BPP are set to release a second report this month following their initial Solicitors Qualifying Exam (SQE) survey in November last year. The follow-on report will give insights from the law firm focus groups held by BPP on what skills new entrants to the legal profession need over and above those required from the narrow focus of the regulator-backed super-exam.

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MC Lifer.

“Resilient and flexible” – we want young men and women who will put up with our wild mood swings, dumping work on their desks as we go out to lunch or run off for an earlier train, our incredibly unrealistic deadlines (that even the clients don’t want) and slowly losing their circle of friends from university due to constant cancelling of social events.

It’s amazing to re-read these grad rec articles once you’re trapped on the inside!


JD Partner (soon to be censored)

I do mean literally flexible when I put that in our grad recruitment material.


JD Senior Partner

Well said! But remember that this flexibility also applies to us, senior members too!

For example, I’ve tried extremely hard to make my one-eyed bandit particularly flexible to handle all the incoming summer vac scheme students. Most fun I’ve had in years!



I would have thought it would need to be extremely rigid rather than flexible



It’s all about flexibility brah.


Well, I think we have found our slogan for the next round of careers fairs.

Expect your “It’s all about flexibility brah.” mugs and t-shirts to be coming to a campus near you next semester.

MC trainee

Also “don’t come with a genuine interest in a specific area of law because we will stick you on whatever matters are convenient for us and expect you to qualify where you’re told”.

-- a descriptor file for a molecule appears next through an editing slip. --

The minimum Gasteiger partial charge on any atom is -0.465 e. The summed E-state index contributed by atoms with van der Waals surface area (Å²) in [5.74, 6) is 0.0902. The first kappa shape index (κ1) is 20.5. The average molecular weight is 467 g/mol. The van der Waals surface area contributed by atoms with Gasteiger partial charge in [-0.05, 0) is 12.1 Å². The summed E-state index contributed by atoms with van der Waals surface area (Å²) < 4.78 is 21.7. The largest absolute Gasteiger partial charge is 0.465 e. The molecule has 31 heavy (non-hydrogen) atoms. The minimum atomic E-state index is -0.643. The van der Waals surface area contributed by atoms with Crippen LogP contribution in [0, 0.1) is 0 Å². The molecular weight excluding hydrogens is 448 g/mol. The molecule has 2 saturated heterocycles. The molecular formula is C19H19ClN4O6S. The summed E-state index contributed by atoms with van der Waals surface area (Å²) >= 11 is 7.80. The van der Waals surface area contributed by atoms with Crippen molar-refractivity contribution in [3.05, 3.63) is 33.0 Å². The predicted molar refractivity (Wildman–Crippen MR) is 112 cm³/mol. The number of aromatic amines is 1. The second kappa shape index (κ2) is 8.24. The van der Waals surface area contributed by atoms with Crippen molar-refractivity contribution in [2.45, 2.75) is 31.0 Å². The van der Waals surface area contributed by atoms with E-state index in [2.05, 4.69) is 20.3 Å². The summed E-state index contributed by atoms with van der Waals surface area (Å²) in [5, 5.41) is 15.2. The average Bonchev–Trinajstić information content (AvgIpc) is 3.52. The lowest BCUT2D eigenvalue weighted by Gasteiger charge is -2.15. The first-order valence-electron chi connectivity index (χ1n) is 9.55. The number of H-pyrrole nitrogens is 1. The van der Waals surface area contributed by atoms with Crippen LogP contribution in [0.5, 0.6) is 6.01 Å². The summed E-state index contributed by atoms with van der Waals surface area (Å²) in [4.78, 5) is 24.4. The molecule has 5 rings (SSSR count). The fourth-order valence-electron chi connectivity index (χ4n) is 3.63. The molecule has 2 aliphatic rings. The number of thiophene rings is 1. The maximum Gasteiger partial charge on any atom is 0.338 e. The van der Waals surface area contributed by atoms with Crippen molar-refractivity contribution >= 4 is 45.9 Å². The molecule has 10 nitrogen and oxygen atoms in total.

I don’t think law firms are looking for talent, flexibility, resilience etc etc, they just want dump people who just follow them blindly, so they can mould them according to their wishes.



Will these mean that Legal Cheek stops publishing articles foolishly telling their student readers that they need to learn to code, when all potential trainees would be best focusing on getting the best grades they can and doing as much as they can to learn about the industry that they want to work in?



This article is telling them that they don’t need to learn to code.



No lawyer needs to learn to code, or a STEM degree

It’s Legal Cheek bullsh1t to prey on your insecurities



And by tech skills, they really only mean that they can use Word, a tiny bit of Excel and sort out the senior partner’s issue with printer toner.



^^^ this, 100% ^^^



Bunch of pr*cks



“Resilient and flexible” I presume the firm known as [REDACTED BY THE LC COMMUNISTS] also put ‘clothing optional’ on their graduate recruitment material


Corbyn. Sympathiser

Don’t libel communists. Fascists are the ones that censor things. Communists tell the truth, always.


s.32 Salmon Act 1986

Of course. Truth grows out of the barrel of a communist censor’s pen.



hey those redlines aren’t going to run themselves.

seriously a mid-high level command of the office suite, ability to pick up skills to use other “office productivity” software quickly will make you lovable


JD P4rtn3r

Fish. Barrel.


MC Associate

Finally LC article posting an article with some sense. Any trainee or associate in a large firm could have told you that the cited traits are much more important than being tech savvy, learning to code or being ‘commercially aware’.